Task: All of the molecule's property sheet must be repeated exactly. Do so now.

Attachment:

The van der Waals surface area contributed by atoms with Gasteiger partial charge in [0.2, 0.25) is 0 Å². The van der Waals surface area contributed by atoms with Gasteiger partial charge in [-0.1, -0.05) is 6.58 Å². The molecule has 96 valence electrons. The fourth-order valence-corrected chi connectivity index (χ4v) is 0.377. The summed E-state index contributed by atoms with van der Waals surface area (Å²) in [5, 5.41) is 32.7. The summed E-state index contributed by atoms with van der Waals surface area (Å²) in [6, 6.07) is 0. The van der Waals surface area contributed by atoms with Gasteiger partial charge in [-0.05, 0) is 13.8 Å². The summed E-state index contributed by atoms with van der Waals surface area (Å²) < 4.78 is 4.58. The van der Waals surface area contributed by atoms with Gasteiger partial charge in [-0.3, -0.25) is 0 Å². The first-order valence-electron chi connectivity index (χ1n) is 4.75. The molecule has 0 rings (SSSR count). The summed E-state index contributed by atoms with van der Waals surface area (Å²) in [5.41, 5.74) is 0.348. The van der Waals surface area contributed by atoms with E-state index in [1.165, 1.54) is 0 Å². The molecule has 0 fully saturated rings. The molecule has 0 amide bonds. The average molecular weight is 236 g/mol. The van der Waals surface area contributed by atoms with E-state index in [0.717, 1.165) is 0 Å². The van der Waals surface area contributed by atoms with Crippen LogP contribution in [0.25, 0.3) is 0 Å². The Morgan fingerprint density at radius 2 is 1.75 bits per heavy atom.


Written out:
The van der Waals surface area contributed by atoms with Gasteiger partial charge in [0.2, 0.25) is 0 Å². The van der Waals surface area contributed by atoms with Gasteiger partial charge in [-0.1, -0.05) is 6.58 Å². The molecule has 96 valence electrons. The fourth-order valence-corrected chi connectivity index (χ4v) is 0.377. The summed E-state index contributed by atoms with van der Waals surface area (Å²) in [5, 5.41) is 32.7. The summed E-state index contributed by atoms with van der Waals surface area (Å²) in [6, 6.07) is 0. The van der Waals surface area contributed by atoms with Gasteiger partial charge in [-0.05, 0) is 13.8 Å². The summed E-state index contributed by atoms with van der Waals surface area (Å²) < 4.78 is 4.58. The van der Waals surface area contributed by atoms with Gasteiger partial charge in [-0.3, -0.25) is 0 Å². The first-order valence-electron chi connectivity index (χ1n) is 4.75. The molecule has 0 rings (SSSR count). The summed E-state index contributed by atoms with van der Waals surface area (Å²) in [5.41, 5.74) is 0.348. The van der Waals surface area contributed by atoms with E-state index in [1.165, 1.54) is 0 Å². The molecule has 0 fully saturated rings. The molecule has 0 amide bonds. The average molecular weight is 236 g/mol. The van der Waals surface area contributed by atoms with E-state index in [0.717, 1.165) is 0 Å². The van der Waals surface area contributed by atoms with Crippen LogP contribution in [0.25, 0.3) is 0 Å². The Morgan fingerprint density at radius 2 is 1.75 bits per heavy atom.